Changing our food system will take changing our perspective.

I was considering the idea that Americans as a rule, love to spend big money on things like coffee and alcohol, but in general food is viewed as too expensive.  This is a crazy perspective.  Are we truly willing to pay nearly $5 for a cup of coffee with no nutritional value yet balk at paying $5 for 3 apples?  How about when we go shopping, do we run to the aisle with the hamburger helper at $1.99 a box or do we go buy all the ingredients to make a pasta dish from scratch?

I often hear that food is so expensive, yet we pay over $4 for gas and no one complains anymore.  Are we more concerned about the cost of food because it is vital to our very being? Or are we so used to cheap industrial food, that food with a genuine cost to it shocks us silly?  I think it is a combination of both.  Had we never industrialized the food system, we would have been paying a genuine price for the last half a century. We would expect a handful of carrots to cost $5 and a bag of Doritos to cost $15.  No really, junk food should be charged according to it’s health benefit.  If Doritos cost me $15 a bag, I would probably only buy them once a month as a treat instead of once a day or every other day.  If soda cost $3 a serving, and I mean an 8oz serving, would it likely not be in every kid’s daily diet?  Would we balk at the cost of a gallon of milk if soda cost that much?  Probably not.  Nor would we be facing an obesity epidemic.

Taking it even further, maybe each one of us every meal should stop and think about the ingredients in our food.  From the lettuce that was trucked up from Mexico, hey yeah Mexico.  You know the place where all the illegal immigrants keep sneaking across our boarder to steal our jobs.  Oh you know those jobs picking fruit for pennies per pound.  The jobs that we so desperately seek are being stolen by those dirty immigrants. (Please take a moment to recognize satire here.)  Yeah those same dirty immigrants that grew your lettuce back home in Mexico.  The lettuce that should have come from a farmer close to you.  One that would participate in your economy.  Not some dirty foreigner that will just keep your money in his country.  See how absurd our food system is.  We expect cheap food, which perpetuates the immigration problems, which perpetuate the economic downfall, which increases cheap food.  Oh the vicious circle.  Can we ever escape?  Can we ever look at food with satisfaction and not fear again?  Of course you can.  You just need to not only respect your body, but your community and the local people that grow food for you.  Buck up and pay a bit more for fresh, and I mean fresh produce, poultry, meat and dairy.  Find a farm you can get fresh eggs from.  How about a dairy where you can buy fresh milk from.   Sure I still want imported cheese and wine, but I am willing to make that a treat.  That is something I splurge on.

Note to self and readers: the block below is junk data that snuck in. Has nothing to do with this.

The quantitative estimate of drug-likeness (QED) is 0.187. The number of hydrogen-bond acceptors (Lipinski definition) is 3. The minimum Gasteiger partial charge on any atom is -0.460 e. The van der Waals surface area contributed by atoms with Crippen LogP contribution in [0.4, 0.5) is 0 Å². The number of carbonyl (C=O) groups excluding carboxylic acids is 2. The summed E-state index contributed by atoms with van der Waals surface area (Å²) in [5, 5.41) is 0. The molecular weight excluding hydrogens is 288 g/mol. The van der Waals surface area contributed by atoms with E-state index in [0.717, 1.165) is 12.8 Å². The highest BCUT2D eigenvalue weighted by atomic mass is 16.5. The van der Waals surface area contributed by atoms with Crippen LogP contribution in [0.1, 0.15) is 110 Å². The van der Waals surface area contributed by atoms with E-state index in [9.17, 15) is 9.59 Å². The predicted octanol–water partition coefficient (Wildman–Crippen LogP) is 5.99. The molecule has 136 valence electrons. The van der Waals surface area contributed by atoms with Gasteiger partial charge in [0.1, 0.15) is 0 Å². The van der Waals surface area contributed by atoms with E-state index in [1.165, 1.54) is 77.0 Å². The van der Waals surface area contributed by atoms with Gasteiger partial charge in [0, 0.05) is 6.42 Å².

Keeping on a budget is not as hard as most people think when it comes to food.  By focusing on what is in season, and what is local, you can get better deals and your body actually craves things that are in season.  In the winter I love root veggies and squash along with some lentils and mushrooms and not to be left out greens.  In the spring I go nuts for asparagus and fresh peas.  Oh and the baby spinach.  Summertime is for the fresh berries and fruits along with bruschetta.  Oh my, my mouth is watering.  Just thinking about the foods that we can cycle.  I love July in Seattle.  I can ride my bike around and find trucks camped out along the way selling fresh cherries and peaches.  Oh the joy of the first peach on the summer is quite extraordinary.

Again I ask, can you evolve your mind to walk past the cheap food and move onto real food.  Securing your own community economy, saving fossil fuel and the land are just a few of the benefits.  The number one benefit is that your health may just well improve.



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